Reform group argues Canada lets in too many immigrants
Canada is starting to feel the same anti-immigration wave that Europe is currently experiencing. People are starting to speak up – no longer afraid of the red-herring racist and xenophobic charges that usually goes with this discussion. Which western country can add over 250 000 immigrants annually and still offer the same standard of education, health and safety that the citizens have enjoyed previously. The benefits of a high level of immigration aren’t worth costs that include considerable government expenditures and higher housing costs, pollution and crowding in big Canadian cities. Welfare refugees – me thinks your days are numbered…
A pillar of the Canadian establishment, brushing aside the risk he could become embroiled in one of the country’s most sensitive political issues, is endorsing a new organization challenging Canadian immigration policy.
Derek Burney is a former senior corporate chief executive, former ambassador to the U.S., one-time chief of staff to Brian Mulroney, and served as the head of Prime Minister Stephen Harper’s transition team after the Conservatives won the 2006 election.
Canadian society, he said, needs to stop treating immigration as an untouchable “third rail” that can’t be debated without prompting allegations of bigotry.
So he’s joined the advisory board of an organization being launched Tuesday on Parliament Hill in Ottawa.
The Centre for Immigration Policy Reform will be headed by Martin Collacott, a former ambassador who writes frequently on immigration and refugee policy at the Fraser Institute, and James Bissett, a former director-general of the Canadian Immigration Service.
The new group argues the benefits of a high level of immigration aren’t worth costs that include considerable government expenditures and higher housing costs, pollution and crowding in big Canadian cities.
“Unfortunately immigration and refugee policy is a bit like health care in Canada,” Burney said in an interview.
“It’s being denied rational debate at the political level, and this is despite the very clear evidence of abuse of the system, of fraud in the system and a lack of coordination in the country in terms of screening.”
He says his major concern is that Canada’s economy has been chronically plagued by relatively low economic productivity, yet the large number of unskilled workers and family-class immigrants weakens productivity further.
Burney said politicians of all stripes refuse to discuss such concerns because some immigrant communities that lobby for high quotas of family-class immigrants are “very active” in federal politics.
Burney, 70, acknowledged he was courting controversy that could damage his legacy as a business executive and senior public servant who played a key role in the successful negotiation of the 1988 Canada-U. S. Free Trade Agreement.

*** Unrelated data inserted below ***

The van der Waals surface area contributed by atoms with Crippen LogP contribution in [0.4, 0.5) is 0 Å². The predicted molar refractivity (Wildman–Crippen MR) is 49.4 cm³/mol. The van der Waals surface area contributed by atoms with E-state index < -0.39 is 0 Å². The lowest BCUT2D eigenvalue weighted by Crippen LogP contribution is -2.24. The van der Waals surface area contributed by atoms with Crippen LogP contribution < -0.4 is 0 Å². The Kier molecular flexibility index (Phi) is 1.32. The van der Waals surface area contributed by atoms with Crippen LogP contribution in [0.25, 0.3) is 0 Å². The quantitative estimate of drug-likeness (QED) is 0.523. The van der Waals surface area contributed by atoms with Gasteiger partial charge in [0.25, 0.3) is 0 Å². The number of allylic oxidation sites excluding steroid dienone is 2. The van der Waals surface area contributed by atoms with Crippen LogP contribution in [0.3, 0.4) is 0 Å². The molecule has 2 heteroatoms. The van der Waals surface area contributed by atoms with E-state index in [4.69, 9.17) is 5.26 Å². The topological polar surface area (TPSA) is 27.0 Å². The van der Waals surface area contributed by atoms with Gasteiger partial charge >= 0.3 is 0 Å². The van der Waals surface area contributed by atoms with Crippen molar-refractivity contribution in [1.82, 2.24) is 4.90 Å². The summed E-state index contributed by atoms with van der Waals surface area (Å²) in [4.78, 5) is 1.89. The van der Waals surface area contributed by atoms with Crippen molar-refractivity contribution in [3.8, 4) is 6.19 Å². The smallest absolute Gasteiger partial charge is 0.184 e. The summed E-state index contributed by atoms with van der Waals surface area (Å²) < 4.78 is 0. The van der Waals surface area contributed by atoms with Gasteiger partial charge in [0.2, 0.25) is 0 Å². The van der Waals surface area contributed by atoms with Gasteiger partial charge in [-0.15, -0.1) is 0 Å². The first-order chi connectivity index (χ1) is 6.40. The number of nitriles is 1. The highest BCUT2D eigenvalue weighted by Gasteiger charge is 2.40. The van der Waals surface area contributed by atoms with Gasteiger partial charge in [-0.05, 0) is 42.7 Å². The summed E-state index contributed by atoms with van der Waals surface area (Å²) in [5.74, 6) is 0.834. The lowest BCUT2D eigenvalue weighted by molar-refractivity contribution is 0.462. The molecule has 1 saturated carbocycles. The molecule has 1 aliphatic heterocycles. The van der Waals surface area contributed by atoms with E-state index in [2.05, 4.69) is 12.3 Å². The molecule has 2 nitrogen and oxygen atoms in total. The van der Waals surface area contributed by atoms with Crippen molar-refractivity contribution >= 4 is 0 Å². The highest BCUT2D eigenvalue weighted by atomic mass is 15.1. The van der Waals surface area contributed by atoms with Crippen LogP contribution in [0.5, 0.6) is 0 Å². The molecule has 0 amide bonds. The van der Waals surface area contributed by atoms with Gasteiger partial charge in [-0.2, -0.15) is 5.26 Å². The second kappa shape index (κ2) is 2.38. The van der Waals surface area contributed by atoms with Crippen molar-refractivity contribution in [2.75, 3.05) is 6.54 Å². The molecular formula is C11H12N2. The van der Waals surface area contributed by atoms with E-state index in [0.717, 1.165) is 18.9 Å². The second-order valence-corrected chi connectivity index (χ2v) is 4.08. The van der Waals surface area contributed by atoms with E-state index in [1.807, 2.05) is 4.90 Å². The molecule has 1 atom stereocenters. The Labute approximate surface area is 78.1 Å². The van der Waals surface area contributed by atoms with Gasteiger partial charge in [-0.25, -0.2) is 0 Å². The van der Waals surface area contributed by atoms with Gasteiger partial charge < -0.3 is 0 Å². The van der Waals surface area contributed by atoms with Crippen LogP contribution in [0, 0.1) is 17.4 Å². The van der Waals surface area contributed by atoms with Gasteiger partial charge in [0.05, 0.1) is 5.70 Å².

He is an Order of Canada recipient, has several honorary degrees, and had a street named after him in his hometown of Thunder Bay, Ont.
But he said he felt it was time to take a stand in support of Collacott and Bissett, who have argued in relative obscurity for years that Canadian immigration policy needs reform.
“It’s a third-rail kind of issue, nobody wants to talk about it, it’s not for polite company,” said Burney, now an adviser to the Ogilvy Renault law firm and formerly chief executive officer of Bell Canada International and later of the CAE Inc. aviation firm.
Collacott and Bissett “have a great deal of knowledge about the subject, and they’re not irrational, they’re not emotional, they’re not racists.
“They’re simply trying to acquaint Canadians with the facts.”
The Centre for Immigration Policy Reform is an organization dominated by academics and former senior bureaucrats, many with links to Canada’s conservative movement, who argue that immigration levels are far too high and that refugee screening policy too lax.
Canada has in recent years brought in roughly 250,000 immigrants and refugees annually, and since 1990 has accepted more per capita than any country in the world, according to the Fraser Institute.
There are also 300,000 or so skilled and unskilled “temporary” workers in Canada, of which 192,500 arrived in 2009. And the government admitted 79,500 foreign students last year.
The critics say Canada’s policy is essentially hijacked by self-interested groups — employer groups seeking cheap labour even when there’s high unemployment, lawyers, advocates and consultants in what they call the “immigration industry,” and urban MPs from all parties who depend on immigrant groups for political support.
They also cite statistics and reports, including several from federal government researchers, showing that Canadian immigrants since the 1980s have struggled economically compared with the average Canadian.
Others backing the new group include Gilles Paquet, a frequent public commentator and professor emeritus at the University of Ottawa’s Centre on Governance, and Salim Mansur, a University of Western Ontario political scientist, columnist, former federal candidate for the Canadian Alliance party under Stockwell Day’s leadership, and author of Islam’s Predicament: Perspectives of a Dissident Muslim.
Collacott said his group is trying to avoid, rather than import, what he calls the “xenophobic” hostility that exists today in Europe against immigrants and minorities. To do that, mainstream parties need to debate the issue openly, he said.
“While we’ve done better than the Europeans in terms of integrating immigrants into society, there are lots of signals that we’re not doing well enough,” Collacott told Postmedia.
Canadians need to debate the questions “without being called ant-immigrant and racist.”